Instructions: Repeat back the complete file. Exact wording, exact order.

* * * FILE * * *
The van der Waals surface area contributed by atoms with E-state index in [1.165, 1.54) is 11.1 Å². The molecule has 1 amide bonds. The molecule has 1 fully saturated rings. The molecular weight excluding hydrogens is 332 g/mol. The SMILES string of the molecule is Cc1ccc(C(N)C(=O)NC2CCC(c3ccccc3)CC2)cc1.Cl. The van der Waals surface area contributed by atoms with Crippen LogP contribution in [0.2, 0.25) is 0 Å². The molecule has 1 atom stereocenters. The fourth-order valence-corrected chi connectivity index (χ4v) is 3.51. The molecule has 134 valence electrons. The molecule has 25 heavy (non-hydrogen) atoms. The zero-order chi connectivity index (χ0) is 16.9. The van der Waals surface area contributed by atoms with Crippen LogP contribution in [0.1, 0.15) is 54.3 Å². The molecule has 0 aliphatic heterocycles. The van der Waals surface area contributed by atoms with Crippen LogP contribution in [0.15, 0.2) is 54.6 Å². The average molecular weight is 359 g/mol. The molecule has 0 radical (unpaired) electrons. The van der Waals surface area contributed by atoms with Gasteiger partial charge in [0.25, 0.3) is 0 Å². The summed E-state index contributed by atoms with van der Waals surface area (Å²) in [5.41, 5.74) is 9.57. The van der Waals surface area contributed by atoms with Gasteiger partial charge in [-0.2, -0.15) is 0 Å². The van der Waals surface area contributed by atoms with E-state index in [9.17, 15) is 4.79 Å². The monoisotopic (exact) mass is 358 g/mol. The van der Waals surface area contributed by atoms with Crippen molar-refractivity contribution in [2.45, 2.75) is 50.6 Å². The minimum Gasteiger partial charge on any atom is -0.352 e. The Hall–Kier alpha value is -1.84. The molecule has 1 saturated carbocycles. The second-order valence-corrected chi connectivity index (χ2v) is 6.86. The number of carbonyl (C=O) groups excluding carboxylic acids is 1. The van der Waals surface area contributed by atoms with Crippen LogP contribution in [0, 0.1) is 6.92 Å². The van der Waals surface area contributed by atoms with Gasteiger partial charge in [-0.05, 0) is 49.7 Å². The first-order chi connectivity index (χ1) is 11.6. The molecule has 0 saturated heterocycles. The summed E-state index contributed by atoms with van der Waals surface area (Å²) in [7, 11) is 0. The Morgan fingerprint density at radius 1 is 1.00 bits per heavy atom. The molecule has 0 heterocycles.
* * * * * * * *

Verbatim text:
The van der Waals surface area contributed by atoms with E-state index in [1.165, 1.54) is 11.1 Å². The molecule has 1 amide bonds. The molecule has 1 fully saturated rings. The molecular weight excluding hydrogens is 332 g/mol. The SMILES string of the molecule is Cc1ccc(C(N)C(=O)NC2CCC(c3ccccc3)CC2)cc1.Cl. The van der Waals surface area contributed by atoms with Crippen LogP contribution in [0.2, 0.25) is 0 Å². The molecule has 1 atom stereocenters. The fourth-order valence-corrected chi connectivity index (χ4v) is 3.51. The molecule has 134 valence electrons. The molecule has 25 heavy (non-hydrogen) atoms. The zero-order chi connectivity index (χ0) is 16.9. The van der Waals surface area contributed by atoms with Crippen LogP contribution in [0.1, 0.15) is 54.3 Å². The molecule has 0 aliphatic heterocycles. The van der Waals surface area contributed by atoms with Crippen LogP contribution in [0.15, 0.2) is 54.6 Å². The average molecular weight is 359 g/mol. The molecule has 0 radical (unpaired) electrons. The van der Waals surface area contributed by atoms with Gasteiger partial charge in [0.25, 0.3) is 0 Å². The summed E-state index contributed by atoms with van der Waals surface area (Å²) in [5.41, 5.74) is 9.57. The van der Waals surface area contributed by atoms with Gasteiger partial charge in [-0.2, -0.15) is 0 Å². The van der Waals surface area contributed by atoms with E-state index in [9.17, 15) is 4.79 Å². The monoisotopic (exact) mass is 358 g/mol. The van der Waals surface area contributed by atoms with Crippen molar-refractivity contribution in [2.45, 2.75) is 50.6 Å². The minimum Gasteiger partial charge on any atom is -0.352 e. The Hall–Kier alpha value is -1.84. The molecule has 1 saturated carbocycles. The second-order valence-corrected chi connectivity index (χ2v) is 6.86. The number of carbonyl (C=O) groups excluding carboxylic acids is 1. The van der Waals surface area contributed by atoms with Crippen LogP contribution in [0, 0.1) is 6.92 Å². The van der Waals surface area contributed by atoms with Gasteiger partial charge in [-0.05, 0) is 49.7 Å². The first-order chi connectivity index (χ1) is 11.6. The molecule has 0 saturated heterocycles. The summed E-state index contributed by atoms with van der Waals surface area (Å²) in [7, 11) is 0. The Morgan fingerprint density at radius 1 is 1.00 bits per heavy atom. The molecule has 0 heterocycles.